http://www.dancingtreehealing.org/wp-content/uploads/2015/05/elephant.jpg 285 400 email@example.com http://188.8.131.52/~dancinw6/wp-content/uploads/2015/04/Dancing-Tree-Helaing-Logo-JW.png firstname.lastname@example.org 02:19:282016-10-18 06:20:58Some Things You May Not Know About Compassion
‘Compassion’ – The capacity to see clearly into the nature of suffering and to aspire to transform it.
– When we experience compassion, that state activates our motor cortex so we are primed to take action to do something about it.
– In our compassionate actions, we cannot be attached to outcome as it distorts our ability to be fully present to the situation.
– It is an inherent human quality, but the surrounding conditions for the capacities to be activated are different among individuals. A convicted murderer, a greed/power corrupt corporate CEO, the architects and minions of totalitarian regimes all have the seeds of compassion.
– Enemies of compassion are pity, moral outrage, fear. Fear paralyzes us in the face of suffering.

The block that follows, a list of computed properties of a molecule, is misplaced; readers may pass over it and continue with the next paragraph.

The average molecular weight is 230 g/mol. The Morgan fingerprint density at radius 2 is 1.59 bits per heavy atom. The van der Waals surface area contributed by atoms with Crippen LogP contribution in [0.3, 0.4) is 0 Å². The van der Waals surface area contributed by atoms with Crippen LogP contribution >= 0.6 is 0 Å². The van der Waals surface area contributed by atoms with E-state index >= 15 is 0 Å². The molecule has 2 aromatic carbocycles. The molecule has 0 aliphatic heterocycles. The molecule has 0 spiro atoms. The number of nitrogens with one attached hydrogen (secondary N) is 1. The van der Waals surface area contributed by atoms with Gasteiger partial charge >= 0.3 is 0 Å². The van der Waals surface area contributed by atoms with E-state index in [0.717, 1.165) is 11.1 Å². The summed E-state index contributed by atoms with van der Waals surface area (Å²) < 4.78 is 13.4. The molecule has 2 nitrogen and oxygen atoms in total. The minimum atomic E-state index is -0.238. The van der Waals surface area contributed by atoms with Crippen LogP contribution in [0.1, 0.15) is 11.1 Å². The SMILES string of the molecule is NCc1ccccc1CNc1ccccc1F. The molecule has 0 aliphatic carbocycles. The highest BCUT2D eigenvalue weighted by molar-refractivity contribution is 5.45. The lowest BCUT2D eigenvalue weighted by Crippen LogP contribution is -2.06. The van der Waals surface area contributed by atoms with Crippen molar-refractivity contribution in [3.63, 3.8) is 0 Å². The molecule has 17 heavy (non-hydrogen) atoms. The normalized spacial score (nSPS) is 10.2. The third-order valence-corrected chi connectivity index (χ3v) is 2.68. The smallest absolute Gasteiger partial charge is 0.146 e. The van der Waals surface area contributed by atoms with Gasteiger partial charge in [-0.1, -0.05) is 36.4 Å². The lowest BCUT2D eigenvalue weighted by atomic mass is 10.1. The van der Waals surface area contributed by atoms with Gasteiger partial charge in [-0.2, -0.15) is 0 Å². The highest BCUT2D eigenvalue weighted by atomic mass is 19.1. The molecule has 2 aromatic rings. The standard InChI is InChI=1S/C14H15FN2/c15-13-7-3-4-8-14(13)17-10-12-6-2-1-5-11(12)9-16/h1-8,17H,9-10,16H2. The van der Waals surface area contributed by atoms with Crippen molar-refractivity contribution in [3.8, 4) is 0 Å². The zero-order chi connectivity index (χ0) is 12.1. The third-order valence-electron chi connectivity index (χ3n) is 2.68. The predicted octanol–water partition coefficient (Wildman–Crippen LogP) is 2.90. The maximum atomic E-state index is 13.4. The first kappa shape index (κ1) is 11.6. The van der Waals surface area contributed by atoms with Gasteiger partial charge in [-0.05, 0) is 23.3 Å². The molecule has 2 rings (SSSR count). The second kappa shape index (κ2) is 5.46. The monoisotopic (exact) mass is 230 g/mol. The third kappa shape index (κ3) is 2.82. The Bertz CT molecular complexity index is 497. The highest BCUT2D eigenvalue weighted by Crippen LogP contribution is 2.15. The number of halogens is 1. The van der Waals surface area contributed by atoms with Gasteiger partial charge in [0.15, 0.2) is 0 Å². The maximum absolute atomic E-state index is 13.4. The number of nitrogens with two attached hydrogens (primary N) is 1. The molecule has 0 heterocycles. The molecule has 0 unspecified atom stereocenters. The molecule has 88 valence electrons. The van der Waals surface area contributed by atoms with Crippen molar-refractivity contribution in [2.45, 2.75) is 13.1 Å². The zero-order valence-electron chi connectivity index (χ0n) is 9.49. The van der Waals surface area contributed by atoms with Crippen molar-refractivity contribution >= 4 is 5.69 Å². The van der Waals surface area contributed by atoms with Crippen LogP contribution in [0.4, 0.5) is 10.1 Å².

– Neuroscience studies that monitor those who have cultivated compassion reveal that they feel more in the presence of suffering than others do. However, they are also able to return to baseline sooner, thus exhibiting another quality – resilience.
– Cultivating compassion enhances neural-integration, it wires up all parts of the brain network, what some scientists call ‘whole brain functioning’.
– Self-compassion assists in healthy weight-loss: Research shows that it increases a sense of personal responsibility, without the typical guilt of self-blame. When you don’t have to deal with feeling bad about yourself, it is easier to get back on the track of healthy eating habits after setbacks.
– Cultivating compassion enhances our immune system.
– It is a core virtue in all of the major religious and spiritual traditions.
– Why don’t we VOTE based on compassion?
“Love and compassion are necessities, not luxuries. Without them the planet cannot survive.”
– His Holiness the Dalai Lama.
Resources: TED Talk (2011) by Roshi Joan Halifax; www.kellymcgonigal.com – Where Science & Compassion Meet; ‘The Joy of Living” – Yongey Mingyur Rinpoche.